The true economic cost of China’s exchange rate policy is substantially higher than the cost to the central bank. The low rates paid to banks on required reserves and central bank bills represent on an implicit tax on banks who would be earning much more at market interest rates. Ultimately this tax is passed along to Chinese households who earn meager rates (often negative in real terms) on their savings accounts in order to subsidize the profitability of the banks.



chinese savings as a giffin good?


"To pay for these foreign exchange reserves, the central bank must sell other assets, borrow in local markets, or raise the required reserve ratio for banks."
Not the case at all. Foreign exchange reserves accumulate at the CCB because the CCB policy is to keep the exchange rate of the yuan artificially low. The CCB does not 'sell other assets' or 'borrow in local markets'. They have indeed recently been raising the required reserve ratio for their commercial banks as an anti domestic inflation measure to partially offset the effects of their creation of excess undervalued yuan.
Since when can a central bank 'lose money' measured in its own currency anyway??


The mechanism by which the PBoC undervalues the renminbi is through using renminbi to buy foreign currency. When the central bank issues currency, it is selling assets (i.e. exchanging currency for something else, in this case foreign currency).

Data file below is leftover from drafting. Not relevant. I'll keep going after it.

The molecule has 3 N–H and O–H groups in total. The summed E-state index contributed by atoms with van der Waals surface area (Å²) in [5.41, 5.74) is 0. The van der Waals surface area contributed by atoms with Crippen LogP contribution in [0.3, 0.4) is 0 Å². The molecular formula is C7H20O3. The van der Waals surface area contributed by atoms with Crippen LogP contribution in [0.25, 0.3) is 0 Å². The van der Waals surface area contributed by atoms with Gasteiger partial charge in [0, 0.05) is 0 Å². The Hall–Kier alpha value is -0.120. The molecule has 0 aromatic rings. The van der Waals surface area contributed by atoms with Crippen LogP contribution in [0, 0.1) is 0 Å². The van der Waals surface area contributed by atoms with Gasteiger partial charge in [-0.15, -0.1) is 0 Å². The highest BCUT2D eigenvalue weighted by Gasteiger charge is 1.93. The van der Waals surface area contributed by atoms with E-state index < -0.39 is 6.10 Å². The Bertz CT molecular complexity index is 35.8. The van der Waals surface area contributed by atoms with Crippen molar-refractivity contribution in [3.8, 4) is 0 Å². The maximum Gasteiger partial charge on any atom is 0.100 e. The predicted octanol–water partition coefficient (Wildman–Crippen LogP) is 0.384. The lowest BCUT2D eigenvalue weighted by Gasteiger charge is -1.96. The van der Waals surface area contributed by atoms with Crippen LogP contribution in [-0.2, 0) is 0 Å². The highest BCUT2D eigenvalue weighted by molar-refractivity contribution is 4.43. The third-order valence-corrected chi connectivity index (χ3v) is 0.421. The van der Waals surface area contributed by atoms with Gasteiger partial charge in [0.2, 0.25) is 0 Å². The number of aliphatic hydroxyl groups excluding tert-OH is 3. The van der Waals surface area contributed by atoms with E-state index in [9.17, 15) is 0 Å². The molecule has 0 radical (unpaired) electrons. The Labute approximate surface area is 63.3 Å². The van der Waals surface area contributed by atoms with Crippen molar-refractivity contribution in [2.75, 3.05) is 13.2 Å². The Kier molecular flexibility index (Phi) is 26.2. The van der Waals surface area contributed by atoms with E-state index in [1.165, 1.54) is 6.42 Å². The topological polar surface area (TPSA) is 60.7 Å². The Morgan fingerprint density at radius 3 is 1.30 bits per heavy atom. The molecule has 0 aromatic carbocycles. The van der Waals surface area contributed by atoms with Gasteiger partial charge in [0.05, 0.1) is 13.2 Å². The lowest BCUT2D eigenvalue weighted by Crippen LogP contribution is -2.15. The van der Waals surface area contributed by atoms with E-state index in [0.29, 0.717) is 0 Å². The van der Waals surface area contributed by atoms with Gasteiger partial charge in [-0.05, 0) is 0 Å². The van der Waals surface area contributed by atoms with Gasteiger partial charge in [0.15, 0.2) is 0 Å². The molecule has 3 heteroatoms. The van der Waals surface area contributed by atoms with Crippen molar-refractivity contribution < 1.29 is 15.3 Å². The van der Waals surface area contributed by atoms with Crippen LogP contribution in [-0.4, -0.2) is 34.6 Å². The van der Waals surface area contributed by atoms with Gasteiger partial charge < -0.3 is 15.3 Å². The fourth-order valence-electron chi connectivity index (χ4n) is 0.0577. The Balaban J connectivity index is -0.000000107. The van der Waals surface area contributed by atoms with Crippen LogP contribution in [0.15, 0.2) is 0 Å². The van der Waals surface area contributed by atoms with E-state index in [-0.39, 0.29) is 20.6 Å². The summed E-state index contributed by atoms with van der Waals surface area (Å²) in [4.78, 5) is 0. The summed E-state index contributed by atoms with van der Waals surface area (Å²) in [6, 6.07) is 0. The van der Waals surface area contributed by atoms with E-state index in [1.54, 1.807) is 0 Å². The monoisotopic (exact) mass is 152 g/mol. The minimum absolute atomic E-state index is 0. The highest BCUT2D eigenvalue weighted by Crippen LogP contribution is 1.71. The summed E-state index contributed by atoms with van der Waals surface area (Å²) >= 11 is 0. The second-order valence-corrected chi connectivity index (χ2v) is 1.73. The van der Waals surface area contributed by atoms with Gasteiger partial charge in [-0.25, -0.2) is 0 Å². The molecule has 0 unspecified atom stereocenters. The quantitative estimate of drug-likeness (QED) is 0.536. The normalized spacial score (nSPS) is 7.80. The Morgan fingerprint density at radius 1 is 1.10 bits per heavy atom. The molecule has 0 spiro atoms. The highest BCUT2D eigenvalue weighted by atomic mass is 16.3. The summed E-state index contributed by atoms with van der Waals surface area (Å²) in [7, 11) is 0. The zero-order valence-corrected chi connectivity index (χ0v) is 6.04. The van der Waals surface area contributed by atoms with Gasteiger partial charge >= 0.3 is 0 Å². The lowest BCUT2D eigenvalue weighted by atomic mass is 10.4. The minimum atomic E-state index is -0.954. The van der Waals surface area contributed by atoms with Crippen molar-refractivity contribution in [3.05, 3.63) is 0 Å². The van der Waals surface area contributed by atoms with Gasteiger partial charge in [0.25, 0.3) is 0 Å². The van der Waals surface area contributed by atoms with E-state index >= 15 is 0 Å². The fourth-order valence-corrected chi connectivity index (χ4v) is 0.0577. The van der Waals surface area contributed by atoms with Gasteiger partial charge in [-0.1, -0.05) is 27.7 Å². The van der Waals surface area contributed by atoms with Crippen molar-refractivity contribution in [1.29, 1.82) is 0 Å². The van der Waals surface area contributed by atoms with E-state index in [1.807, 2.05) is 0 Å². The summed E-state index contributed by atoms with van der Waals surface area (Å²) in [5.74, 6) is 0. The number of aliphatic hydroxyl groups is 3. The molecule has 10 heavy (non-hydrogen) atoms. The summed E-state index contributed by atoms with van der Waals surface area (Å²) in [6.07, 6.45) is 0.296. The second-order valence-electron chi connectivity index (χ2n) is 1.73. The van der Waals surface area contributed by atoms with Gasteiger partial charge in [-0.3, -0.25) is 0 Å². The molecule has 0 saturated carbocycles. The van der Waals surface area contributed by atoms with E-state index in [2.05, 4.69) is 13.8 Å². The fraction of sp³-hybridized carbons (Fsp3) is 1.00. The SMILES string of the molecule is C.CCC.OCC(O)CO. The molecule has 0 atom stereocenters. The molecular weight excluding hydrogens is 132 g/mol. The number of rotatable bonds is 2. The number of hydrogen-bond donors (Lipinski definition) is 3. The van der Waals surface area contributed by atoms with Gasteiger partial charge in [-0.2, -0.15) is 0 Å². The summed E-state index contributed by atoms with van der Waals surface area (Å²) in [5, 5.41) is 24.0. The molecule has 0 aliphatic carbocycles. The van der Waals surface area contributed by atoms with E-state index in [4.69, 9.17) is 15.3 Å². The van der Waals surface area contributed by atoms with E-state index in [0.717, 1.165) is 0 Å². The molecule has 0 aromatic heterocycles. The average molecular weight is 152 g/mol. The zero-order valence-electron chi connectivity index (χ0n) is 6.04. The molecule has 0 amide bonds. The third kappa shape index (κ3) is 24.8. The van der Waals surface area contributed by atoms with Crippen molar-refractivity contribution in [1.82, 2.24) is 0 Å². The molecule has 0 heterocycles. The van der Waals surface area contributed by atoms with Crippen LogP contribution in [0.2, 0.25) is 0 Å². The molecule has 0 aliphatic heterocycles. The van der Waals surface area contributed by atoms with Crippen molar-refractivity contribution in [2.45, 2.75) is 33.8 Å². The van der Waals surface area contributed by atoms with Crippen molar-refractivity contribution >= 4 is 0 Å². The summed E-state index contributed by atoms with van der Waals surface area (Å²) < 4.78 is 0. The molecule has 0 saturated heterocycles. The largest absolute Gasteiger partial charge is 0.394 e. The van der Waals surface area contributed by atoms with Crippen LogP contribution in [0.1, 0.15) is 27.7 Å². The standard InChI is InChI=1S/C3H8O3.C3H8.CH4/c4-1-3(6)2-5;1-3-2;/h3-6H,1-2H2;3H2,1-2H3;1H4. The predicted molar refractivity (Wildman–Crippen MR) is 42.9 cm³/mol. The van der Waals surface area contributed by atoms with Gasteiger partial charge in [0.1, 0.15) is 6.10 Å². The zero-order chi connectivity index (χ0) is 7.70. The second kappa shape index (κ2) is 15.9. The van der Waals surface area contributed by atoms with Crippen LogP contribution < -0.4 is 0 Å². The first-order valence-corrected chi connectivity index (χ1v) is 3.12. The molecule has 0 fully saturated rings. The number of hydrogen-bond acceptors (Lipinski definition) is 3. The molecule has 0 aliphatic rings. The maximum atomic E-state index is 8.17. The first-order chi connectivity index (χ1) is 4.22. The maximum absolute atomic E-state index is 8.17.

The large scale of the PBoC’s intervention would normally lead to inflation. To avoid this the central bank engages in what are called sterilization operations. One tool used by the PBoC to sterilize these increases are central bank bills. When the bank issues these bills, it counts as borrowing from the local market. The interest rate the PBoC has to pay has to pay on these bills exceeds what it earns on its foreign reserve assets, thus the central bank loses money on its foreign currency reserves.
If it were not actively intervening in the foreign exchange market, the PBoC would instead be using these funds to purchase government bonds which pay interest. This is the standard method of monetary policy management for most central banks. Accordingly, there is an opportunity cost to PBoC in the form of forgone interest on government bonds that it would otherwise have been receiving. This is another aspect of the PBoC’s loss.
Finally, another cost is the loss in the purchasing power of the foreign currency assets controlled by the PBoC. If China tried to convert its foreign reserves back to renminbi these assets would be worth less than before due to currency appreciation.